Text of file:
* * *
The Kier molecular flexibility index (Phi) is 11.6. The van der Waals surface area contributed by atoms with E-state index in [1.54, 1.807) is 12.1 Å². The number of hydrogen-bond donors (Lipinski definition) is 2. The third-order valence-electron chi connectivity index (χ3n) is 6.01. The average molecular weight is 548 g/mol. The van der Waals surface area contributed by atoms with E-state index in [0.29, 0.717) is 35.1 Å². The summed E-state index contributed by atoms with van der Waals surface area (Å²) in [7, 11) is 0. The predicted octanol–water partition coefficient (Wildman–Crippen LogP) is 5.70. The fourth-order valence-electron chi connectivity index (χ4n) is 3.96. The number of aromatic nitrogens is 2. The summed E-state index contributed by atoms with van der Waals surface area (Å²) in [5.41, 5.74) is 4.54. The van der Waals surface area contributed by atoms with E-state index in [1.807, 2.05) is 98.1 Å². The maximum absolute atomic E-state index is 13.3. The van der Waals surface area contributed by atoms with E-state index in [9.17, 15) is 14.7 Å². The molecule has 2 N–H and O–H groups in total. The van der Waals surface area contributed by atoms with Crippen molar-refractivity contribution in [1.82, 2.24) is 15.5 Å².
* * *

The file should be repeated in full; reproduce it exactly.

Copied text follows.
The Kier molecular flexibility index (Phi) is 11.6. The van der Waals surface area contributed by atoms with E-state index in [1.54, 1.807) is 12.1 Å². The number of hydrogen-bond donors (Lipinski definition) is 2. The third-order valence-electron chi connectivity index (χ3n) is 6.01. The average molecular weight is 548 g/mol. The van der Waals surface area contributed by atoms with E-state index in [0.29, 0.717) is 35.1 Å². The summed E-state index contributed by atoms with van der Waals surface area (Å²) in [7, 11) is 0. The predicted octanol–water partition coefficient (Wildman–Crippen LogP) is 5.70. The fourth-order valence-electron chi connectivity index (χ4n) is 3.96. The number of aromatic nitrogens is 2. The summed E-state index contributed by atoms with van der Waals surface area (Å²) in [5.41, 5.74) is 4.54. The van der Waals surface area contributed by atoms with E-state index in [1.807, 2.05) is 98.1 Å². The maximum absolute atomic E-state index is 13.3. The van der Waals surface area contributed by atoms with E-state index in [9.17, 15) is 14.7 Å². The molecule has 2 N–H and O–H groups in total. The van der Waals surface area contributed by atoms with Crippen molar-refractivity contribution in [1.82, 2.24) is 15.5 Å².